As a journalist, you should never go out to cover any story without knowing roughly what to expect. Some research is vital. This can range from asking your editor or chief of staff what the press conference is about to a full-scale search through your local reference library for background material.
Press conferences are usually called to present the latest development of something, whether it is a financial policy or a mass murder. Your background material must, therefore, be as up-to-date as possible. It is not wise to attend a press conference at which a scientist is going to reveal a new source of energy without knowing something about what energy sources are currently available.
Your newsroom library or cuttings files should provide you with information. Don't forget to look in your picture library when appropriate, for example, in technical developments.
Ask other people in the newsroom. If a politician calls a press conference and politics is not your round, go to the political correspondent for advice. Also use your contacts outside the newsroom for background information. It is bad manners to ask a political opponent to provide you with questions for the politician, but an off-the-record talk with a critic might produce valuable background on which to base some questions.
Once you have done some research, try to prepare some questions in advance. These should be good enough to provide you with a story if the announcement itself is not very newsworthy. Remember, people who call press conferences will not always have your skill in recognising a news angle.
Your questions do not have to be on the topic the organiser of the press conference wishes to talk about. For example, if a public figure has been accused of corruption then calls a press conference to announce a new move in foreign policy, it is quite fair to ask them questions about the corruption allegations. They may not wish to answer them, but that should never stop a good journalist from asking questions.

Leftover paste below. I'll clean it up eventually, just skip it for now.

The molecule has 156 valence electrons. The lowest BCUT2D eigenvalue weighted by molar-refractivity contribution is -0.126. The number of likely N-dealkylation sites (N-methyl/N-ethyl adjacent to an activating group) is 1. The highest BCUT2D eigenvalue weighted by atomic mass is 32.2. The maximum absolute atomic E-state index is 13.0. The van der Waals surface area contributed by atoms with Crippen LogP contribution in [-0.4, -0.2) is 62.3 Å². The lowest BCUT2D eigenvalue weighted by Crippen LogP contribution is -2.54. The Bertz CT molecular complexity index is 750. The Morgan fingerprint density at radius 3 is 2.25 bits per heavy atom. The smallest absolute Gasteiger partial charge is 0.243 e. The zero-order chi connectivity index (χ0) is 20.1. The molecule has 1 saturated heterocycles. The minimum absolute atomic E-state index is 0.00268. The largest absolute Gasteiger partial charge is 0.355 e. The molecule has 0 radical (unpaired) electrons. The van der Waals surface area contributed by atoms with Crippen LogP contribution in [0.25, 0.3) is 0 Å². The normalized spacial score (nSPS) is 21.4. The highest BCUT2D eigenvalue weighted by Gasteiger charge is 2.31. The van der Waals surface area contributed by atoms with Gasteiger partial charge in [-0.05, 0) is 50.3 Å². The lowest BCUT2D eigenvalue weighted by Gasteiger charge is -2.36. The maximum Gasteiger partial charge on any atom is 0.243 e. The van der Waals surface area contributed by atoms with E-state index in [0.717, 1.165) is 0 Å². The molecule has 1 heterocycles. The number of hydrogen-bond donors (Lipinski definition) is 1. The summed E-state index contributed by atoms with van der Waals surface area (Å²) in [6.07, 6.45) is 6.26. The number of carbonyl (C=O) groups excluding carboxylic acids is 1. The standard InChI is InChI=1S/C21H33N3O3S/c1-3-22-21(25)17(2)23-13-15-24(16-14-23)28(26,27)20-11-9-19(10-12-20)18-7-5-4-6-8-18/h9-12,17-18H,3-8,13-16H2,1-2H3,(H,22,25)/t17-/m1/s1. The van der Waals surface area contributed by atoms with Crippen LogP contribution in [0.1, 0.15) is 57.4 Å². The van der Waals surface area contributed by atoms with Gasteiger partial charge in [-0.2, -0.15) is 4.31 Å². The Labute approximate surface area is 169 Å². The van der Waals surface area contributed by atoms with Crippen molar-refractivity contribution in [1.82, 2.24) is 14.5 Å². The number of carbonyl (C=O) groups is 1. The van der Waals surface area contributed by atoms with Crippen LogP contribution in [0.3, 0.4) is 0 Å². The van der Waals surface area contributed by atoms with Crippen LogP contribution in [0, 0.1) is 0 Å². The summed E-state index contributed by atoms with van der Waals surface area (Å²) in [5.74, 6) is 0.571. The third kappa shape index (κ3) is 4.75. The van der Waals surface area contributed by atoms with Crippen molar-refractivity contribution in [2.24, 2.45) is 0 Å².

Many people are suspicious of reporters' questions, and may ask you to provide written questions in advance. This is acceptable if their sole purpose is to give you more accurate answers. It may, however, be an attempt to stop unpleasant questions. If you suspect that this is the case, you should try to get a promise that you will be allowed to ask other questions at the press conference itself. These are called supplementary questions. If they will not agree, you must ask yourself (and your editor) whether the press conference is worth attending.
As with covering a speech or meeting, you should try to arrive in good time for a press conference. Because some journalists are bad time-keepers, many organisers will wait until the major media organisations are present before starting the press conference. However, you cannot rely on this. Besides, it is bad manners to arrive late for any appointment.
Positioning is quite important, especially at large press conferences. You should always sit near to the speaker, so that you do not miss anything said (even whispers to an aide or adviser). If there are many journalists present, sitting in the centre of the front row will ensure that you are not overlooked at question time. It is important that you hear questions from other reporters. If you are seated at the front and you cannot hear the question, you can be sure that the interviewee will not hear it either, so it will have to be repeated anyway.